Sugarland Elementary School had a superb principal, Dr. Holley.
Kindergarten was magnificent. Mrs. Hansen was the official teacher. Her aide, Mrs. Fulcer. Such a team. They played “Bad cop, good cop.”
Mrs. Fulcer has gone onto my personal Life List of Saints. (Yes, Blog-Buddies, I maintain that list as well. Not as long as my Enlightenment Life List. Not that I plan to ever put that Saint List onto a blog post.)
Such professional, caring, smart teachers! Every one of those Elementary School teachers and school staff. (Even if I do not recall all of their names.)
Thank Public Schools. Middle Schools
More gratitude to Seneca Ridge Middle School. Fine teachers, terrific administration.
By then, I stopped volunteering. Therefore, I had way less contact with the school officials.
Sure, I would go to the occasional Awards Assembly. Where just about every student would be handed an award for something.
Sure I’d go to the concerts, which my son was in. (Clarinet.) And the plays, which he wasn’t in.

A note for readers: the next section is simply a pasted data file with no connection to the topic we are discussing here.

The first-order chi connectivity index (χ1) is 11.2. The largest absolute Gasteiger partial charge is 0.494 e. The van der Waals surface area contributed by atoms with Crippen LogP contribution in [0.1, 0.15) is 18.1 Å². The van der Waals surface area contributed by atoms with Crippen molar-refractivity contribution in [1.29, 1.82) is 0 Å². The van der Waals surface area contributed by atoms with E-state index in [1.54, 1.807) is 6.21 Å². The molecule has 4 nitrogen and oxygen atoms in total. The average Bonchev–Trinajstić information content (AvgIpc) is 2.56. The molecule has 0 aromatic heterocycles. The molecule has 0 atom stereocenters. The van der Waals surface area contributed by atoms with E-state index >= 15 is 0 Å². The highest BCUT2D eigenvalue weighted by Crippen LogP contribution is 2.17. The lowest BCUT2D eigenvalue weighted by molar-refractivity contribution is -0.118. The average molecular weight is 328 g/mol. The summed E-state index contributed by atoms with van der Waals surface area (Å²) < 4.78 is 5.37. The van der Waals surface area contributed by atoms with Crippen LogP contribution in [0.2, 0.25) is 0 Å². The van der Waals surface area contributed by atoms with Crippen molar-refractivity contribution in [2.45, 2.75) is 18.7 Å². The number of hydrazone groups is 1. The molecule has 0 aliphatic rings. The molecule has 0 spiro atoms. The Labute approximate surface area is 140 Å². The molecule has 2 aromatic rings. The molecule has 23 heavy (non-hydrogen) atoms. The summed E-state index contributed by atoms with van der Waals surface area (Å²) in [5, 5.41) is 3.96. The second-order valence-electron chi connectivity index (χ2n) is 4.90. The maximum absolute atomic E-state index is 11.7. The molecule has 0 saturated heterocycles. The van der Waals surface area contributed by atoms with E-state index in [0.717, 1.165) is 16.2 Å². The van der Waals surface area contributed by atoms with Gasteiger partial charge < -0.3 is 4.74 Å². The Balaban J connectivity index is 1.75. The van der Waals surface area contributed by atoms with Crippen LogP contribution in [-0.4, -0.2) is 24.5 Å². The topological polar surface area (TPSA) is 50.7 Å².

Always I would bring plenty of tissues. Matthew wasn’t the only one in the family who learned things. Mom learned to bring tissues to all these events. Heart-melting!
Thank Public Schools
Especially The Academy of Science at Dominion High School
A brand new high school opened up just in time for Matt’s freshman year. And so did a science magnet school for Loudoun County, Virginia.
For years, our family was aware of Thomas Jefferson School for Science and Technology. It sounded great… except for a bus ride taking two hours each way.
Lucky us, we never needed to struggle over whether or not to apply. Because the Academy of Science opened up.
Amazing Dr. Brewer, the principal at Dominion. He came to our home, to each child’s home. Personally visiting each family before freshman year. What a fabulous administrator!
Matt was given such great opportunities to learn. Almost all of his teachers were superb. Many were dazzling.
All public school educators, have I mentioned?
Thank Public Schools
University of Virginia, Engineering School
All three in our family have loved this school. On Graduation Weekend, we got to walk the grounds of UVA one last time.
Now as parents of a grad. Thomas Jefferson’s University. (Couldn’t get away from him, after all. Despite going to the Academy of Science rather than the TJ magnet school.)